Systematic Review and Meta-Analysis (Gilden 2020)

In a recent report, Gilden and colleagues published data from a meta-analysis of six studies, including a total of 645 patients with postpartum psychosis with follow-up periods ranging from 11 to 26 years.   

Overall Risk of Recurrent Illness: This meta-analysis observed that about two-thirds of the women (64%, 412) women experienced recurrent illness during the follow-up period. On the other hand, about a third of the women (36.0%) with first-onset PP had no recurrence and remained in remission for the duration of follow-up (a mean of 16 years).

Risk of Recurrent Non-Puerperal Illness: The meta-analysis observed that 43.5% of the women had “isolated postpartum psychosis”. In other words, these women had episodes of mania, psychosis, or severe psychotic depression only during the postpartum period. The remaining 56.5% of the women had at least one subsequent episode of illness unrelated to childbearing. This and other studies suggest  that the long-term pattern of illness in this group of women is most consistent with bipolar disorder. For these women, postpartum psychosis was the first episode of a psychiatric disorder with a longitudinal course and a broader window of recurrence vulnerability.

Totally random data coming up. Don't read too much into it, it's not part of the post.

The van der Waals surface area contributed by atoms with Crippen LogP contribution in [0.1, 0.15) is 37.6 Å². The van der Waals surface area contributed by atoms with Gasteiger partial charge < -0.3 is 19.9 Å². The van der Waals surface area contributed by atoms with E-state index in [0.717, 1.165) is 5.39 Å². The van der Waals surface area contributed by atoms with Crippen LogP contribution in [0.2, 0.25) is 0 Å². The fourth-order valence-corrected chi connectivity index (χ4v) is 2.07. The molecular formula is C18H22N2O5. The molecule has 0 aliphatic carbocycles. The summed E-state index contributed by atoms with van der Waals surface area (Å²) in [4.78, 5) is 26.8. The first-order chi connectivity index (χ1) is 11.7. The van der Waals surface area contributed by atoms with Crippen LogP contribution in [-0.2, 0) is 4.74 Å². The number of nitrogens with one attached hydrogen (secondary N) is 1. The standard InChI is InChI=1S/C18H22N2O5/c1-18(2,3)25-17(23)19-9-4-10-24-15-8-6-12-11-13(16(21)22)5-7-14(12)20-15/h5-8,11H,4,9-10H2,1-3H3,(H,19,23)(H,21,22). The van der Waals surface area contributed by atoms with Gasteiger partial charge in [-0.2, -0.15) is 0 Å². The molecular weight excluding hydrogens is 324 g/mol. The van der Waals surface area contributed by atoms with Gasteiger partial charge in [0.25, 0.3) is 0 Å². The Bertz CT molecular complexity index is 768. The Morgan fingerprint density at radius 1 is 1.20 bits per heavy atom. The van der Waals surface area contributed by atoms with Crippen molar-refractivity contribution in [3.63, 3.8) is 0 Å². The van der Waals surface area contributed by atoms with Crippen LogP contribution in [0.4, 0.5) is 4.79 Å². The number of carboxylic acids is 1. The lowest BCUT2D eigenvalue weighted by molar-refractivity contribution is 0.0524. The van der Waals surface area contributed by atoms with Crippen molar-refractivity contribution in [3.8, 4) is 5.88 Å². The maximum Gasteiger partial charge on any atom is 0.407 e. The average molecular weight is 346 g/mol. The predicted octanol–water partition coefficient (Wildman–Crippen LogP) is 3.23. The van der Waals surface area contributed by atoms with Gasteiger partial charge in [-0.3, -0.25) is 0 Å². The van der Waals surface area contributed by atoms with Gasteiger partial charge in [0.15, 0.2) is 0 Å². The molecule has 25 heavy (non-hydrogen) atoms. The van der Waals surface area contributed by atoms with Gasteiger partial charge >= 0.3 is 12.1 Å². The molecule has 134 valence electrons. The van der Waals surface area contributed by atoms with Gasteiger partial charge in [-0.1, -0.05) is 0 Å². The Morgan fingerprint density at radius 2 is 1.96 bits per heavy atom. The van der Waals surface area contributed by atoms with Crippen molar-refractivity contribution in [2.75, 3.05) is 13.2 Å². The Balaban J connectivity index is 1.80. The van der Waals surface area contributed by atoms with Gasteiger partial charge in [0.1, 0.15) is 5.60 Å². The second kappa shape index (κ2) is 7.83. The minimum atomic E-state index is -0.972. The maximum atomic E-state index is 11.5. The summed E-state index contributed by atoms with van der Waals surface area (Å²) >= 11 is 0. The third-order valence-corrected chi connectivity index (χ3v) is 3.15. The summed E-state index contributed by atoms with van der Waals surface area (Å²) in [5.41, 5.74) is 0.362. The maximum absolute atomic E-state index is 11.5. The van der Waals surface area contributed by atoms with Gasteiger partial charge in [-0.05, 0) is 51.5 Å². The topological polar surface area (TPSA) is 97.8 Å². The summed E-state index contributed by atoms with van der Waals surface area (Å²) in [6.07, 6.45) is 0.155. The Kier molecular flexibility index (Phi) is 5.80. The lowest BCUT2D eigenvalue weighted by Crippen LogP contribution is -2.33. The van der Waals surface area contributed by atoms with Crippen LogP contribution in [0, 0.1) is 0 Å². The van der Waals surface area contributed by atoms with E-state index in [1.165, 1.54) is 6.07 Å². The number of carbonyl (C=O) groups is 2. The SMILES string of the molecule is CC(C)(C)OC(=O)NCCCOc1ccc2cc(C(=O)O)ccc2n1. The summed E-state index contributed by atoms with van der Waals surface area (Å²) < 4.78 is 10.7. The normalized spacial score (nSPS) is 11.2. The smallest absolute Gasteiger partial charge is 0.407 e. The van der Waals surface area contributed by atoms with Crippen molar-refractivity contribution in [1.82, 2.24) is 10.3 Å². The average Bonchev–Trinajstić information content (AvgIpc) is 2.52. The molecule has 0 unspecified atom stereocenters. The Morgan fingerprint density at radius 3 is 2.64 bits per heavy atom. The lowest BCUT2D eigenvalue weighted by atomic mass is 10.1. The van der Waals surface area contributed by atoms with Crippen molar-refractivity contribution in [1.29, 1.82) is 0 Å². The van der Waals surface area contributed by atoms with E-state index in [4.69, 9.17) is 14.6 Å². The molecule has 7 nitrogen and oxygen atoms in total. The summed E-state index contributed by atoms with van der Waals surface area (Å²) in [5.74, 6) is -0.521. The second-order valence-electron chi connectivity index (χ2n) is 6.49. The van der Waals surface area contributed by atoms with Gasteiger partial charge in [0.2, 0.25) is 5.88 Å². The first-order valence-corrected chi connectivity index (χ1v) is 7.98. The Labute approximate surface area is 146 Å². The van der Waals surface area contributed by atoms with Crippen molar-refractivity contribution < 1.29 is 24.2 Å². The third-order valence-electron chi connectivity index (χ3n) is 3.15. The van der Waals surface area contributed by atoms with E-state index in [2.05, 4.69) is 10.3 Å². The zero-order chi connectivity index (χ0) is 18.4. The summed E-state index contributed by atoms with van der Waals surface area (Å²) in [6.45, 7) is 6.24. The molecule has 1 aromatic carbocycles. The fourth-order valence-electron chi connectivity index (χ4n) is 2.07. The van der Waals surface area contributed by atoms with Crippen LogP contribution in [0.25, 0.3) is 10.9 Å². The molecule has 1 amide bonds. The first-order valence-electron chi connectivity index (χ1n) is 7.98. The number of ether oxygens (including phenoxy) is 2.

Risk of Illness Recurrence After Subsequent Pregnancy: For all of the included studies, information on subsequent pregnancies was available. Across the studies, 954 women were included, of whom 336 (35%) had a subsequent pregnancy. In this cohort of women with another pregnancy, 92 (27%) experienced a subsequent postpartum episode.


Prospective Follow-Up of Women with Postpartum Psychosis (Rommel 2021)

There is a single prospective, longitudinal study of women with first-onset postpartum psychosis (Rommel et al, 2021) which followed a cohort of 106 women after their first episode of postpartum psychosis and included follow-up over a four-year period.